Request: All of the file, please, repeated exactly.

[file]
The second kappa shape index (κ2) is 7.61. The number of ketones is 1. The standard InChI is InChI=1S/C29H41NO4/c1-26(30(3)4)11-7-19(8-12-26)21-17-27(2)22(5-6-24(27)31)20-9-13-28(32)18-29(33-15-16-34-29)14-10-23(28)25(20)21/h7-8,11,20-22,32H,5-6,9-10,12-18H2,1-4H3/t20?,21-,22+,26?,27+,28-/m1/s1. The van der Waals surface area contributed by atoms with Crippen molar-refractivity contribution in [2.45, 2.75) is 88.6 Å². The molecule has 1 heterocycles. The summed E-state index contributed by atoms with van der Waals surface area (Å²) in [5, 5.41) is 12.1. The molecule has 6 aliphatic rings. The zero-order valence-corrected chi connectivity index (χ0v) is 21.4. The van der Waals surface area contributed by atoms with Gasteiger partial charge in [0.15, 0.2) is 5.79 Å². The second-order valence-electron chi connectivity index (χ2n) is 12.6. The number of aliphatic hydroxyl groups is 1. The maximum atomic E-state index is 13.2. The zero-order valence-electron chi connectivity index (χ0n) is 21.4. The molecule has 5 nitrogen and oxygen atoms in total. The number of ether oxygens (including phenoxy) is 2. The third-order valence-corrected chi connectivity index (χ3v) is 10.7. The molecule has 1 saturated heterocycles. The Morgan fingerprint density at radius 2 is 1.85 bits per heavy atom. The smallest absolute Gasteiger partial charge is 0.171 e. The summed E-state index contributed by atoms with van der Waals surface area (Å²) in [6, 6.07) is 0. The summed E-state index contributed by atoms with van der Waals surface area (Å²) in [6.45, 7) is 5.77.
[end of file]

The second kappa shape index (κ2) is 7.61. The number of ketones is 1. The standard InChI is InChI=1S/C29H41NO4/c1-26(30(3)4)11-7-19(8-12-26)21-17-27(2)22(5-6-24(27)31)20-9-13-28(32)18-29(33-15-16-34-29)14-10-23(28)25(20)21/h7-8,11,20-22,32H,5-6,9-10,12-18H2,1-4H3/t20?,21-,22+,26?,27+,28-/m1/s1. The van der Waals surface area contributed by atoms with Crippen molar-refractivity contribution in [2.45, 2.75) is 88.6 Å². The molecule has 1 heterocycles. The summed E-state index contributed by atoms with van der Waals surface area (Å²) in [5, 5.41) is 12.1. The molecule has 6 aliphatic rings. The zero-order valence-corrected chi connectivity index (χ0v) is 21.4. The van der Waals surface area contributed by atoms with Gasteiger partial charge in [0.15, 0.2) is 5.79 Å². The second-order valence-electron chi connectivity index (χ2n) is 12.6. The number of aliphatic hydroxyl groups is 1. The maximum atomic E-state index is 13.2. The zero-order valence-electron chi connectivity index (χ0n) is 21.4. The molecule has 5 nitrogen and oxygen atoms in total. The number of ether oxygens (including phenoxy) is 2. The third-order valence-corrected chi connectivity index (χ3v) is 10.7. The molecule has 1 saturated heterocycles. The Morgan fingerprint density at radius 2 is 1.85 bits per heavy atom. The smallest absolute Gasteiger partial charge is 0.171 e. The summed E-state index contributed by atoms with van der Waals surface area (Å²) in [6, 6.07) is 0. The summed E-state index contributed by atoms with van der Waals surface area (Å²) in [6.45, 7) is 5.77.